1. 5527 POINTS
    Marlin McKelvy
    President, Consumer Directed Benefit Solutions, Memphis, Tennessee
    Essentially all health insurance plans will cover some forms of plastic surgery. The crucial distinction that the consumer must understand is the difference between reconstructive plastic surgery and cosmetic plastic surgery. For example, accidents, burns from fires or chemicals, and some cancer treatments trigger the medical necessity criteria necessary for restoring or at least improving the normal functions of an individual. This is totally different than you deciding you would feel better about yourself if you had your favorite movie star's nose or breasts. That would be a purely cosmetic procedure with no bearing on your physical health (if fact, you are actually putting your physical health at risk). If you want to pay to look like a real life Barbie Doll then go for it but your health insurance company loves you just the way you are.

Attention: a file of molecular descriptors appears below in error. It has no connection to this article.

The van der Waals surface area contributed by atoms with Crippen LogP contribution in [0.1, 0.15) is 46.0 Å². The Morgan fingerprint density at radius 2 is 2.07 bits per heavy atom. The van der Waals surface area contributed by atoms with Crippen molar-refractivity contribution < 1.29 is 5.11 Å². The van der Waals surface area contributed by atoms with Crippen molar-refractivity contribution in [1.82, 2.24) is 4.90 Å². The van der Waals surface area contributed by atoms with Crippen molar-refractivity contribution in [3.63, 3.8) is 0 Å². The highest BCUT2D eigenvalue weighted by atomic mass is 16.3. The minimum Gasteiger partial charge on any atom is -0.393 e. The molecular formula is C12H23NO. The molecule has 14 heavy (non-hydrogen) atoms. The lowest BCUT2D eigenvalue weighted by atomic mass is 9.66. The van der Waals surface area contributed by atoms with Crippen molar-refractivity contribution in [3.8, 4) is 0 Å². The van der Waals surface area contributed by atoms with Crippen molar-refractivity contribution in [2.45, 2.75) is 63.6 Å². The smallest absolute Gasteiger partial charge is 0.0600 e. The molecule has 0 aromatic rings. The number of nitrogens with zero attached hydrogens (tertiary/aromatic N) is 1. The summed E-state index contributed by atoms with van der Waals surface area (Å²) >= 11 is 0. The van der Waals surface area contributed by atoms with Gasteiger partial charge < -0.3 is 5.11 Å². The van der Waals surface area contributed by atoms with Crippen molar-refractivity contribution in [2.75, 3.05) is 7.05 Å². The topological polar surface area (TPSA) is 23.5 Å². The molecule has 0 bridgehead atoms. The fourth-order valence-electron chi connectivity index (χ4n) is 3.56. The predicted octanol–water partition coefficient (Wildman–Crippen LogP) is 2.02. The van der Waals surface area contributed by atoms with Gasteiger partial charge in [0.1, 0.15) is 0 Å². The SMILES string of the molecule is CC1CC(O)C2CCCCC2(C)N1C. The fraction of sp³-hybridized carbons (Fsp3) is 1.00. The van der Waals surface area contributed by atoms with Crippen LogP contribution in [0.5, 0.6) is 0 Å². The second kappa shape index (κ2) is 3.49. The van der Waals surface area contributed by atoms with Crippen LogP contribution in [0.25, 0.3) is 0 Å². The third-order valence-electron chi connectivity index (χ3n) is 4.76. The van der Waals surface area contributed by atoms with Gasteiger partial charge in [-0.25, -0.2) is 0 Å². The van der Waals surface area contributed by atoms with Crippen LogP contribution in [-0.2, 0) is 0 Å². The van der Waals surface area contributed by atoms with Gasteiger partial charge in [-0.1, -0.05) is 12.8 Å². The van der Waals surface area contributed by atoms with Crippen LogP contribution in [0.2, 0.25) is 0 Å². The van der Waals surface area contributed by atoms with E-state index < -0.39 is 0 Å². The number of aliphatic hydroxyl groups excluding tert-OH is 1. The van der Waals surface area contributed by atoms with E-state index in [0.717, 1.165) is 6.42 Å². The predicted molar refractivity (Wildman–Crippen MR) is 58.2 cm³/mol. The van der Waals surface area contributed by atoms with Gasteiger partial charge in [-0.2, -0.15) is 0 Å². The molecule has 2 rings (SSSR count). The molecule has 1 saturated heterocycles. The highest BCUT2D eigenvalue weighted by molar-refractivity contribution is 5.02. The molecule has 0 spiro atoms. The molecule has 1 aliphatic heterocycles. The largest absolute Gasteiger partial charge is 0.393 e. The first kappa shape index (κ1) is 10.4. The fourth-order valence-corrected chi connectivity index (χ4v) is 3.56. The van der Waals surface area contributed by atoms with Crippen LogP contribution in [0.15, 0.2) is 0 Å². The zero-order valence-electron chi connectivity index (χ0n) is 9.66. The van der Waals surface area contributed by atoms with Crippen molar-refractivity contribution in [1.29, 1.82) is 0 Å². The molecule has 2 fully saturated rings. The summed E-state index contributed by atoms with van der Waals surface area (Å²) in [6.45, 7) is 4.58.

Answered on September 12, 2014
  2. 37376 POINTS
    David G. Pipes, CLU®, RICP®
    Business Development Officer, T.D. McNeil Insurance Services, Fresno, California
    Medical treatment to enhance the appearance is generally not covered by any medical insurance. Treatment to correct damaged skin is generally covered, particularly when it is medically required. In an interview with a plastic surgeon, I was told that it is difficult for them to draw the line as some repairs lapse into cosmetic surgery. For example, surgery on the eyelid can increase the beauty of the eye but it can also help a person from having strikes to their head from low objects such as cabinets.
    Answered on March 9, 2015
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